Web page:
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Sharon on the "Mount", Barak on "Al Quds"
SHARON TRIES PROVOCATION, BARAK TRIES MORE DECEPTION
MID-EAST REALITIES - www.MiddleEast.Org - Washington - 28 Sept 2000:
Israel's PM, Ehud Barak, is more desperate than ever. He sees power slipping from his grasp and the whole strategy the Israelis have purused to create a Palestinian State on their terms -- more autonomy than sovereignty but packaged brightly. Arafat is not in much better shape. He too is desperate, not so much to "declare" a State which he's been doing for some time, but to get the many billons he's been promised that will let he and friends keep power in thier hands. And Clinton is extra busy recasting his role in the history books and electing Al and Hillary to succeed him.
Barak invited Arafat to his home earlier this week, and Clinton gave them a call while they were planning their next steps. Barak's interview with the Jerusalem Post (see the article below) was the result. They are all looking desperately for a way to entice Arafat to sign an "end of conflict" agreement. The words are being changed to make this possible. The realities on the ground and when it comes to real control aren't going to change very much. Yossi Beilin, one of Barak's top allies in all this, has said so much -- just check prior articles we have published about Beilin and the role he plays.
Meanwhile, fellow General Ariel Sharon, has his own agenda. Barak has approached him to maybe join a "national unity government" and become Foreign Minister again; but Sharon has his own agenda. For decades he has maintained an apartment on the main street in the Muslim quarter of the Old City -- with a huge Jewish flag and Menorah visible for all to see from the roof. The timing for Sharon's "demonstration" of Israeli sovereignty today is not very likely to have been accidental.
30 INJURED IN TEMPLE MOUNT CLASHES
TEL AVIV, Israel, Sep. 28 (UPI) - Twenty-five Israel policemen and five
Palestinians were injured Thursday morning when Likud opposition leader
Ariel Sharon and members of his party's parliamentary faction toured the
Temple Mount in Jerusalem, Police and the Wakf (Islamic trust) reported.
The Temple Mount, site of the first and second Jewish temples,
holiest site to Judaism. The Moslems call it Haram e-Sharif and consider it
their third holiest site because the Prophet Mohammad ascended to visit
heaven from there.
Sharon arrived early Thursday after policemen fanned out in the
to prevent riots and was met by Palestinian youngsters who shouted Allahu
Akbar (God is Great) and cursed him. He headed for Solomon's stables, where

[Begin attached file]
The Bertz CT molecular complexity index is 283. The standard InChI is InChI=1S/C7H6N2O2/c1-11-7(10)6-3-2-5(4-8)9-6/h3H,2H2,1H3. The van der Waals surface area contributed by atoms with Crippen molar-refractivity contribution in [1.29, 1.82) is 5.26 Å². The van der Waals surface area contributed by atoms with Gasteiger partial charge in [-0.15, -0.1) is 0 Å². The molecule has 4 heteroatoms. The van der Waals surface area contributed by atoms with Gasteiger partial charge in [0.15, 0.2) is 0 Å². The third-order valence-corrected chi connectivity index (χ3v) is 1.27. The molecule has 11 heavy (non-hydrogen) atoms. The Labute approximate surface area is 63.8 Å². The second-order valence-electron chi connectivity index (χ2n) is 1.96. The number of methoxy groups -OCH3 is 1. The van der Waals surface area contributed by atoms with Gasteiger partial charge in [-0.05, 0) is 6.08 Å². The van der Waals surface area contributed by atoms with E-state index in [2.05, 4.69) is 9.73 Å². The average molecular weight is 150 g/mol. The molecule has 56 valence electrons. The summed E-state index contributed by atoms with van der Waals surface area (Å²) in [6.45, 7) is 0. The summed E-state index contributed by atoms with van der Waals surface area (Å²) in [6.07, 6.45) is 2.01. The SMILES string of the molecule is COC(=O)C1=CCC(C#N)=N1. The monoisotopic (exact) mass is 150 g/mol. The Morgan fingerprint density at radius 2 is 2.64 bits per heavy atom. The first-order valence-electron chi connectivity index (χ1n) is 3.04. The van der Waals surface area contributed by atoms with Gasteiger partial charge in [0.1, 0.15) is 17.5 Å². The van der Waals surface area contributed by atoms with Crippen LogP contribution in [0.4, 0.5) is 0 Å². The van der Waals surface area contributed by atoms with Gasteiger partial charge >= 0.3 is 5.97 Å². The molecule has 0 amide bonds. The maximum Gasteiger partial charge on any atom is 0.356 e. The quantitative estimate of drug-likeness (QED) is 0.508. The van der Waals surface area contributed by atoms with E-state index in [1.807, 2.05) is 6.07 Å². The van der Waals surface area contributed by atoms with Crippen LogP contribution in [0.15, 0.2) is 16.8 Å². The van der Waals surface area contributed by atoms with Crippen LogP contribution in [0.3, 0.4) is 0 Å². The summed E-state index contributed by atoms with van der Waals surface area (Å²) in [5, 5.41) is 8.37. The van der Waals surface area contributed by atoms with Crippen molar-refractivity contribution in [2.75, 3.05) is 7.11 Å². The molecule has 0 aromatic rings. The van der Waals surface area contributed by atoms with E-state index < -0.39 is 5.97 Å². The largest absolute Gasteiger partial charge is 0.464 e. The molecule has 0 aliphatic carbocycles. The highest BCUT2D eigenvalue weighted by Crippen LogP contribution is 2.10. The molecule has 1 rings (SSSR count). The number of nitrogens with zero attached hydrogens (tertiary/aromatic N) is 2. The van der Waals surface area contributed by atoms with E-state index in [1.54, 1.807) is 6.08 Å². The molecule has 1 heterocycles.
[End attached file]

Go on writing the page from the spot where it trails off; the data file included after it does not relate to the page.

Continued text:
the Moslems had built a mosque arousing Jewish concern that they dug under
the mount and cast away precious historical artifacts.
By then hundreds of Palestinians gathered around visitors trying
ahead but policemen pushed them back.
Sharon stayed at the site for a few minutes then left the Temple
Palestinians shouted at him "Murderer go away."
Police said clashes erupted between police and protestors who
objects and stones at the officers. A Jerusalem police spokesman said
officers retaliated with rubber bullets. Jerusalem Police Commander Maj.
Gen. Ya'ir Yitzhaki talked to Israeli Arab legislator Ahmad Tibi and the
A Jerusalem police spokesman said 25 policemen were injured. Most
were treated on the spot but one was taken to a hospital.
The Director of the Islamic Wakf in Jerusalem, Adnan Husseni,
Palestinians were injured by police beatings but bullets hurt none.
The visit was "very provocative," Husseni said.
Israel and the Palestinians are at loggerheads over sovereignty
Mount, and the dispute has helped stall progress in negotiations between
Israel and the Palestinian Authority.
The Palestinians are particularly furious at Sharon who was Defense
Minister during the 1982 Lebanon War. After Israel occupied West Beirut
Lebanese Phalange entered the Sabra and Shatilla refugee camps there and
murdered hundreds of Palestinian refugees. An Israeli commission of Inquiry
forced Sharon out of office because of his responsibility for that area.
BARAK TO 'POST':
JERUSALEM AND AL-QUDS WILL BE SIDE BY SIDE
By Herb Keinon and Jeff Barak
JERUSALEM POST (September 28) - If a peace agreement is signed with the Palestinians, it will include Jerusalem and Al-Quds as two capitals, Prime Minister Ehud Barak said for the first time yesterday in a Rosh Hashana interview with The Jerusalem Post, to be published in full tomorrow.